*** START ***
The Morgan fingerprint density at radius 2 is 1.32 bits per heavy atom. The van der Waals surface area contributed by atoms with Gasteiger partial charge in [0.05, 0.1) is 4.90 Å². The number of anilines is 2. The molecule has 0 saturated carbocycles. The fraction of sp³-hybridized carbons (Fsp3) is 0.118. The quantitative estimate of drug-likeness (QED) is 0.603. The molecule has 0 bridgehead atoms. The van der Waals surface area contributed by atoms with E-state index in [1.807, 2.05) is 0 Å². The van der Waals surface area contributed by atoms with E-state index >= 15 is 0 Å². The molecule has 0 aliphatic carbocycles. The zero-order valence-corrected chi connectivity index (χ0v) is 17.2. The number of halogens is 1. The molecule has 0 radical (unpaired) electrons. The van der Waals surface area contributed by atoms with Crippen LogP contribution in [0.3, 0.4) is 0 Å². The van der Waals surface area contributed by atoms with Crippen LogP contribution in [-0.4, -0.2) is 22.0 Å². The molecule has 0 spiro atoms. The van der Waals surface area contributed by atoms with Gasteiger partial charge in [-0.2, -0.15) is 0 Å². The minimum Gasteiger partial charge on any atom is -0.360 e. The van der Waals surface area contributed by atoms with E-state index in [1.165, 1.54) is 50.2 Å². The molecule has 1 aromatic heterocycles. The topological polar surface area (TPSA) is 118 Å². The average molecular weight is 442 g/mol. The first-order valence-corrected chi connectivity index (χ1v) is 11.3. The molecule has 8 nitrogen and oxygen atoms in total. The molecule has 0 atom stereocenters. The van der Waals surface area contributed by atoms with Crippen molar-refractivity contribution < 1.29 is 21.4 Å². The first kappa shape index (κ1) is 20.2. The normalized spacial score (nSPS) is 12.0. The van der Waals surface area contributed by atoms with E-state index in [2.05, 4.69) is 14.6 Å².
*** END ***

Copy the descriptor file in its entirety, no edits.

The Morgan fingerprint density at radius 2 is 1.32 bits per heavy atom. The van der Waals surface area contributed by atoms with Gasteiger partial charge in [0.05, 0.1) is 4.90 Å². The number of anilines is 2. The molecule has 0 saturated carbocycles. The fraction of sp³-hybridized carbons (Fsp3) is 0.118. The quantitative estimate of drug-likeness (QED) is 0.603. The molecule has 0 bridgehead atoms. The van der Waals surface area contributed by atoms with E-state index in [1.807, 2.05) is 0 Å². The van der Waals surface area contributed by atoms with E-state index >= 15 is 0 Å². The molecule has 0 aliphatic carbocycles. The zero-order valence-corrected chi connectivity index (χ0v) is 17.2. The number of halogens is 1. The molecule has 0 radical (unpaired) electrons. The van der Waals surface area contributed by atoms with Crippen LogP contribution in [0.3, 0.4) is 0 Å². The van der Waals surface area contributed by atoms with Crippen LogP contribution in [-0.4, -0.2) is 22.0 Å². The molecule has 0 spiro atoms. The van der Waals surface area contributed by atoms with Gasteiger partial charge in [-0.2, -0.15) is 0 Å². The minimum Gasteiger partial charge on any atom is -0.360 e. The van der Waals surface area contributed by atoms with E-state index in [1.165, 1.54) is 50.2 Å². The molecule has 1 aromatic heterocycles. The topological polar surface area (TPSA) is 118 Å². The average molecular weight is 442 g/mol. The first-order valence-corrected chi connectivity index (χ1v) is 11.3. The molecule has 8 nitrogen and oxygen atoms in total. The molecule has 0 atom stereocenters. The van der Waals surface area contributed by atoms with Crippen molar-refractivity contribution < 1.29 is 21.4 Å². The first kappa shape index (κ1) is 20.2. The normalized spacial score (nSPS) is 12.0. The van der Waals surface area contributed by atoms with E-state index in [2.05, 4.69) is 14.6 Å².